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Need for accountable Indian cities

India needs to increase the accountability of its cities in order to increase their financial independence.

In his description of India’s accountability and Governance at London School of Economics publication, Charles Correa, a famous architect and urban planner says:

“India has many growth options. It is not dominated by any single primate city, which pre-empts all investment – like Lagos and Nigeria”

The wide range of tier one and tier two cities in the country are the symbolic of India’s progress and ambition. However, these growth engines are still dependent on the Union and State governments for its fuel. For instance, the largest revenue source for a city currently is the property tax collected by the state and then passed on to the municipalities. Last year, India’s financial capital, Mumbai got mere Rs 3,000 crore as revenue through property tax. Hence, for an economy to match up to the rate of growth in the cities, it is important that the urban infrastructure and services are financed in the best possible manner.

M G Rao and Richard Bird have tried to look at this exact problem in their paper “Urban governance and Finance in India”. The primary objective of the paper is to find solutions for urban governance and finance in India in the context of lessons drawn from fiscal federalism theory and experiences of governance institutions. The paper points out the inadequacy of the resources with the urban government and suggests three major requirements for efficient provision of public services: efficient assignment of function, strengthen local accountability and making the user pay for the benefits. Out of these, strengthening the local accountability is an vital aspect for any municipal body to attain financial independence.

As of now, the primary reasons for financing options available with the cities being limited are- the inability to comprehend the flow of funds, and the lack of institutions to handle bankruptcy. Rao and Bird talk about this in detail as they point out the lack of debt market in India and the necessity to strengthen and deepen markets, particularly land and capital markets. In order to increase the local accountability, some of the steps essential for the cities include maintaining and publishing a detailed financial statement such that the flow of funds can be tracked. The Fourteenth Finance Commission (FFC) in their recommendation gives high importance to this specific criteria by making it an important factor in deciding the Performance Grant. The Performance Grant constitutes 20% of the total grants given to the Urban Local Bodies (ULBs) by the Commission. In their recommendation, the FFC acknowledges the purpose of the Performance Grants to ensure reliable audited accounts and data of receipts and expenditure, and improvement in own revenue.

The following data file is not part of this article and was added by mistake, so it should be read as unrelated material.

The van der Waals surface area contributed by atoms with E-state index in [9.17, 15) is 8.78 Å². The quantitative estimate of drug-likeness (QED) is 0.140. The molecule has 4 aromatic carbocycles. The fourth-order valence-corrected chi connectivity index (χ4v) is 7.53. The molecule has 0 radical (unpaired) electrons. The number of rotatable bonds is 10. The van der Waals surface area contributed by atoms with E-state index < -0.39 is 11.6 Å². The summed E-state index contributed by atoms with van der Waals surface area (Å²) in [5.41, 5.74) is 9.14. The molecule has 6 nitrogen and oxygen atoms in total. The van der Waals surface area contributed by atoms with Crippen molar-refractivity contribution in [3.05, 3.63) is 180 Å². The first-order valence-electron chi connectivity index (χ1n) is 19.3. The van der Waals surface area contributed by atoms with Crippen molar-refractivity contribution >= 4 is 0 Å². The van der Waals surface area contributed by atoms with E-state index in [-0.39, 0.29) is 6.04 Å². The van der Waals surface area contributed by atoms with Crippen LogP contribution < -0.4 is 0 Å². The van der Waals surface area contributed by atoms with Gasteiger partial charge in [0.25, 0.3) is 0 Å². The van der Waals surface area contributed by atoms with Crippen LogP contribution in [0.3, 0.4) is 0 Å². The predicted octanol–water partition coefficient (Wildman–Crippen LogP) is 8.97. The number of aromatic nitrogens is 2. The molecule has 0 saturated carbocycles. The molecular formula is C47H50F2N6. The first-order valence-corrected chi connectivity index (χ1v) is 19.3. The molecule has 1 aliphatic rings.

With regard to the lack of institutions to handle municipal bankruptcy, Securities Exchange Board of India (SEBI) has suggested a chapter on bankruptcy of municipalities be introduced in the proposed bankruptcy Bill by the finance ministry.

It is important to understand that we can only hope for a vibrant capital market at the city level if we have our basic process for accountability and bankruptcy in place. In simple words, we need to fix the books within the municipalities before we ask for a bond market.

Image source: Andreas Praefcke, Wikipedia

Devika Kher is the Program Manger of Takshashila’s Graduate Certificate in Public Policy course and a policy analyst at Takshashila Institution. Her twitter handle is @DevikaKher.

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To keep the money where you raise it

Tax Increment Financing is amongst the many public financing methods that the cities in India need to explore further.

The City of Chicago, the third biggest city in United Sates of America, evidently requires a large revenue source to maintain the needs of a growing population of two million plus. It is in this attempt that there are various innovative financing methods used by the Chicago government to raise revenue. One of the methods that stands out is the Tax Increment Financing (TIF) method. It refers to a funding tool that allows the extra property tax to be used in the region itself.

TIF is generally used for a given region, whereby the taxes collected in the region are called base revenue and any amount collected above the base revenue is captured by the region itself. The taxes above the base revenue, incremental revenue, is used for economic development in the region earmarked under the TIF. It is usually spent on the public work or to attract private businesses in the region. TIF is usually used in regions that are declared “underdeveloped” and are considered to be dependent on the public expenditure for growth.

This method of funding have been supported by experts in urban planning like Donald C Shoup. The basic argument being that the citizens tend to pay more taxes if they can see tangible changes from their contributions. In his paper The High Cost of Free Parking, Shoup makes the case that the curb side parking revenue could be used to fund the Business Improvement Districts just like TIF is used for redevelopment projects from the increases in property tax revenues. TIF, therefore, acts as a pool of fund that can be used by the given region to attract business and economic opportunities based on the contributions by the population directly benefitting from it.

Although it may sound like a good idea, TIF has been severely criticised for being biased towards the business units and acting like a subsidy for the rich businesses. In their attempt to attract higher private investments, the regions tends to give large subsidies to the businesses. Thereby, diverging money away from the basic requirements like improving and maintaining infrastructure in the region.